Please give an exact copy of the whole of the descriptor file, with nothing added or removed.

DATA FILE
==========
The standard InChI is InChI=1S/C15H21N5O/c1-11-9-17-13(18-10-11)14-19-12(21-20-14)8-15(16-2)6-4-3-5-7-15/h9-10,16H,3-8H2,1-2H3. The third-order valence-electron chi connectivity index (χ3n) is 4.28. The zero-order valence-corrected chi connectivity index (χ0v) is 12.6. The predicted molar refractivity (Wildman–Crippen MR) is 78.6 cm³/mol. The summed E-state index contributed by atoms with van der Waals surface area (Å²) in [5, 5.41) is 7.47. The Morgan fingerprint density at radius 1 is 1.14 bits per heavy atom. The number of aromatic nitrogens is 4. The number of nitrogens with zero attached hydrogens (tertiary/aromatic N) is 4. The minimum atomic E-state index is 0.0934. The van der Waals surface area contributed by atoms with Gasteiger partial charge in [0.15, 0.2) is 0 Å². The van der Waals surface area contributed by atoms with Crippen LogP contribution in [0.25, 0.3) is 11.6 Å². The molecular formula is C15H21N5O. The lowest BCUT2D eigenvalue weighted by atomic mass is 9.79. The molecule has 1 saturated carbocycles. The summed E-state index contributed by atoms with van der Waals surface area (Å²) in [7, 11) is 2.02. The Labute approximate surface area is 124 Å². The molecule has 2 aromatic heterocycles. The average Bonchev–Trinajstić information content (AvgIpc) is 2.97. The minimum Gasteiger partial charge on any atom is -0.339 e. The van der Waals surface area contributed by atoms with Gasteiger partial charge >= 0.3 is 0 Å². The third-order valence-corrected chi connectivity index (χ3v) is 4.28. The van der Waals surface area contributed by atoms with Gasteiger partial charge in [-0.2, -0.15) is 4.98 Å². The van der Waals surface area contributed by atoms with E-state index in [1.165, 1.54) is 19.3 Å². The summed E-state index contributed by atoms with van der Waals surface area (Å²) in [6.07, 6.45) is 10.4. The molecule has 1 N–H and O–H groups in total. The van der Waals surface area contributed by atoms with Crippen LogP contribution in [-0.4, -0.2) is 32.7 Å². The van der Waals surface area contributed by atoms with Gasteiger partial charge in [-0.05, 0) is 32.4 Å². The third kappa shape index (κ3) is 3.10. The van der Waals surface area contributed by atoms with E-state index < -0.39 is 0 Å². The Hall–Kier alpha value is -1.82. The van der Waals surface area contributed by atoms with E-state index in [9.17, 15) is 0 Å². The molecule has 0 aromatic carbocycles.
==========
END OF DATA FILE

The standard InChI is InChI=1S/C15H21N5O/c1-11-9-17-13(18-10-11)14-19-12(21-20-14)8-15(16-2)6-4-3-5-7-15/h9-10,16H,3-8H2,1-2H3. The third-order valence-electron chi connectivity index (χ3n) is 4.28. The zero-order valence-corrected chi connectivity index (χ0v) is 12.6. The predicted molar refractivity (Wildman–Crippen MR) is 78.6 cm³/mol. The summed E-state index contributed by atoms with van der Waals surface area (Å²) in [5, 5.41) is 7.47. The Morgan fingerprint density at radius 1 is 1.14 bits per heavy atom. The number of aromatic nitrogens is 4. The number of nitrogens with zero attached hydrogens (tertiary/aromatic N) is 4. The minimum atomic E-state index is 0.0934. The van der Waals surface area contributed by atoms with Gasteiger partial charge in [0.15, 0.2) is 0 Å². The van der Waals surface area contributed by atoms with Crippen LogP contribution in [0.25, 0.3) is 11.6 Å². The molecular formula is C15H21N5O. The lowest BCUT2D eigenvalue weighted by atomic mass is 9.79. The molecule has 1 saturated carbocycles. The summed E-state index contributed by atoms with van der Waals surface area (Å²) in [7, 11) is 2.02. The Labute approximate surface area is 124 Å². The molecule has 2 aromatic heterocycles. The average Bonchev–Trinajstić information content (AvgIpc) is 2.97. The minimum Gasteiger partial charge on any atom is -0.339 e. The van der Waals surface area contributed by atoms with Gasteiger partial charge >= 0.3 is 0 Å². The third-order valence-corrected chi connectivity index (χ3v) is 4.28. The van der Waals surface area contributed by atoms with Gasteiger partial charge in [-0.2, -0.15) is 4.98 Å². The van der Waals surface area contributed by atoms with E-state index in [1.165, 1.54) is 19.3 Å². The summed E-state index contributed by atoms with van der Waals surface area (Å²) in [6.07, 6.45) is 10.4. The molecule has 1 N–H and O–H groups in total. The van der Waals surface area contributed by atoms with Crippen LogP contribution in [-0.4, -0.2) is 32.7 Å². The van der Waals surface area contributed by atoms with Gasteiger partial charge in [-0.05, 0) is 32.4 Å². The third kappa shape index (κ3) is 3.10. The van der Waals surface area contributed by atoms with E-state index < -0.39 is 0 Å². The Hall–Kier alpha value is -1.82. The van der Waals surface area contributed by atoms with E-state index in [9.17, 15) is 0 Å². The molecule has 0 aromatic carbocycles.